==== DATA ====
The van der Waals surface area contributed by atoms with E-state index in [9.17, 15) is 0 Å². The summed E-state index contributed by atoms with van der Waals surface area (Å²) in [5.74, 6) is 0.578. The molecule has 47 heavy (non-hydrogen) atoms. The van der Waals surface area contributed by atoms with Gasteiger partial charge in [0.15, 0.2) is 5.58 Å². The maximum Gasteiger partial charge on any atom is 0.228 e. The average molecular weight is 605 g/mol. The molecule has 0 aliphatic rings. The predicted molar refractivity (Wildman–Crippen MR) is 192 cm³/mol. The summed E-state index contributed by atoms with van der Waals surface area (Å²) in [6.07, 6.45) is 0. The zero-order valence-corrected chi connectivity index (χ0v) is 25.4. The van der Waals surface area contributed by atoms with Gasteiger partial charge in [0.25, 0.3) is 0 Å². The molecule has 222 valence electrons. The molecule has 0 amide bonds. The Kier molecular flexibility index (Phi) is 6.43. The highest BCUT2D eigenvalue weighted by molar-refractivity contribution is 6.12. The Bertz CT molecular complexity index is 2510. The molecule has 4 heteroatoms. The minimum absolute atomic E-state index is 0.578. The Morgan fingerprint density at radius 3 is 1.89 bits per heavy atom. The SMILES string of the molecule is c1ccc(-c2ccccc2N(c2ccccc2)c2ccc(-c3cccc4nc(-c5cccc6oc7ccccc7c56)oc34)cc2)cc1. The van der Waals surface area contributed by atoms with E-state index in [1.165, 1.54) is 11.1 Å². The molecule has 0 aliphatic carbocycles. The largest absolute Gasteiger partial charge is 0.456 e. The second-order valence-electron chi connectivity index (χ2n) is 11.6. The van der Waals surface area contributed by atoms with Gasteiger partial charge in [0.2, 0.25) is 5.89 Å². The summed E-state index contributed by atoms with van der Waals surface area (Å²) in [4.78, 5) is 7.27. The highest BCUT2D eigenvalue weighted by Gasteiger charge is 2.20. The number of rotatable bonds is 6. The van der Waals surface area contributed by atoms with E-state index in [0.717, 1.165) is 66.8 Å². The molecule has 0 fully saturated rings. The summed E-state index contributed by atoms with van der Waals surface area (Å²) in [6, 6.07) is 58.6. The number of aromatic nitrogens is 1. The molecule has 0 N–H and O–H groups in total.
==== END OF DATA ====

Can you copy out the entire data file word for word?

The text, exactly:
The van der Waals surface area contributed by atoms with E-state index in [9.17, 15) is 0 Å². The summed E-state index contributed by atoms with van der Waals surface area (Å²) in [5.74, 6) is 0.578. The molecule has 47 heavy (non-hydrogen) atoms. The van der Waals surface area contributed by atoms with Gasteiger partial charge in [0.15, 0.2) is 5.58 Å². The maximum Gasteiger partial charge on any atom is 0.228 e. The average molecular weight is 605 g/mol. The molecule has 0 aliphatic rings. The predicted molar refractivity (Wildman–Crippen MR) is 192 cm³/mol. The summed E-state index contributed by atoms with van der Waals surface area (Å²) in [6.07, 6.45) is 0. The zero-order valence-corrected chi connectivity index (χ0v) is 25.4. The van der Waals surface area contributed by atoms with Gasteiger partial charge in [0.25, 0.3) is 0 Å². The molecule has 222 valence electrons. The molecule has 0 amide bonds. The Kier molecular flexibility index (Phi) is 6.43. The highest BCUT2D eigenvalue weighted by molar-refractivity contribution is 6.12. The Bertz CT molecular complexity index is 2510. The molecule has 4 heteroatoms. The minimum absolute atomic E-state index is 0.578. The Morgan fingerprint density at radius 3 is 1.89 bits per heavy atom. The SMILES string of the molecule is c1ccc(-c2ccccc2N(c2ccccc2)c2ccc(-c3cccc4nc(-c5cccc6oc7ccccc7c56)oc34)cc2)cc1. The van der Waals surface area contributed by atoms with E-state index in [1.165, 1.54) is 11.1 Å². The molecule has 0 aliphatic carbocycles. The largest absolute Gasteiger partial charge is 0.456 e. The second-order valence-electron chi connectivity index (χ2n) is 11.6. The van der Waals surface area contributed by atoms with Gasteiger partial charge in [0.2, 0.25) is 5.89 Å². The summed E-state index contributed by atoms with van der Waals surface area (Å²) in [4.78, 5) is 7.27. The highest BCUT2D eigenvalue weighted by Gasteiger charge is 2.20. The number of rotatable bonds is 6. The van der Waals surface area contributed by atoms with E-state index in [0.717, 1.165) is 66.8 Å². The molecule has 0 fully saturated rings. The summed E-state index contributed by atoms with van der Waals surface area (Å²) in [6, 6.07) is 58.6. The number of aromatic nitrogens is 1. The molecule has 0 N–H and O–H groups in total.